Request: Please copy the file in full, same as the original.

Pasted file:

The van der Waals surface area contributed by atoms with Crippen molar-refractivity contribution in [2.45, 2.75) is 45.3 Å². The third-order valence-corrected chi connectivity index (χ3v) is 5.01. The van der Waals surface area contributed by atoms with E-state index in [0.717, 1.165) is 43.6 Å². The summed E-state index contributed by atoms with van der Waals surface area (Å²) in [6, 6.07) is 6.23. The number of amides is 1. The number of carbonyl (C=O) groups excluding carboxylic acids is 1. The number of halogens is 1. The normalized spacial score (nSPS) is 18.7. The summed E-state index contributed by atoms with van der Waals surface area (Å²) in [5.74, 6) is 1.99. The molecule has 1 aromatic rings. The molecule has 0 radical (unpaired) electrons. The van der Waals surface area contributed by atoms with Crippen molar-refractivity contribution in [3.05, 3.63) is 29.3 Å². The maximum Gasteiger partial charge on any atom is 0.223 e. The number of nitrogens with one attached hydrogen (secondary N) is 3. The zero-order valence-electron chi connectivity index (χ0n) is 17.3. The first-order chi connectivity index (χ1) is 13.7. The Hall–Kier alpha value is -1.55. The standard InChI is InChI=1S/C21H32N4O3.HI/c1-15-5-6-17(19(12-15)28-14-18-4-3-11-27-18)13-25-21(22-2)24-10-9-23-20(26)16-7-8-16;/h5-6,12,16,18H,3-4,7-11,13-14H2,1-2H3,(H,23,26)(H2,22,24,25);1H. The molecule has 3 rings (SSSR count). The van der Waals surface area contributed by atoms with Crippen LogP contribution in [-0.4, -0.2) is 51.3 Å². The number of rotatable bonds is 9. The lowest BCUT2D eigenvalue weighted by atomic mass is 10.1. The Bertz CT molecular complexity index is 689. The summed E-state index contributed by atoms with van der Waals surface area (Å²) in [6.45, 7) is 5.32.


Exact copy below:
The van der Waals surface area contributed by atoms with Crippen molar-refractivity contribution in [2.45, 2.75) is 45.3 Å². The third-order valence-corrected chi connectivity index (χ3v) is 5.01. The van der Waals surface area contributed by atoms with E-state index in [0.717, 1.165) is 43.6 Å². The summed E-state index contributed by atoms with van der Waals surface area (Å²) in [6, 6.07) is 6.23. The number of amides is 1. The number of carbonyl (C=O) groups excluding carboxylic acids is 1. The number of halogens is 1. The normalized spacial score (nSPS) is 18.7. The summed E-state index contributed by atoms with van der Waals surface area (Å²) in [5.74, 6) is 1.99. The molecule has 1 aromatic rings. The molecule has 0 radical (unpaired) electrons. The van der Waals surface area contributed by atoms with Crippen molar-refractivity contribution in [3.05, 3.63) is 29.3 Å². The maximum Gasteiger partial charge on any atom is 0.223 e. The number of nitrogens with one attached hydrogen (secondary N) is 3. The zero-order valence-electron chi connectivity index (χ0n) is 17.3. The first-order chi connectivity index (χ1) is 13.7. The Hall–Kier alpha value is -1.55. The standard InChI is InChI=1S/C21H32N4O3.HI/c1-15-5-6-17(19(12-15)28-14-18-4-3-11-27-18)13-25-21(22-2)24-10-9-23-20(26)16-7-8-16;/h5-6,12,16,18H,3-4,7-11,13-14H2,1-2H3,(H,23,26)(H2,22,24,25);1H. The molecule has 3 rings (SSSR count). The van der Waals surface area contributed by atoms with Crippen LogP contribution in [-0.4, -0.2) is 51.3 Å². The number of rotatable bonds is 9. The lowest BCUT2D eigenvalue weighted by atomic mass is 10.1. The Bertz CT molecular complexity index is 689. The summed E-state index contributed by atoms with van der Waals surface area (Å²) in [6.45, 7) is 5.32.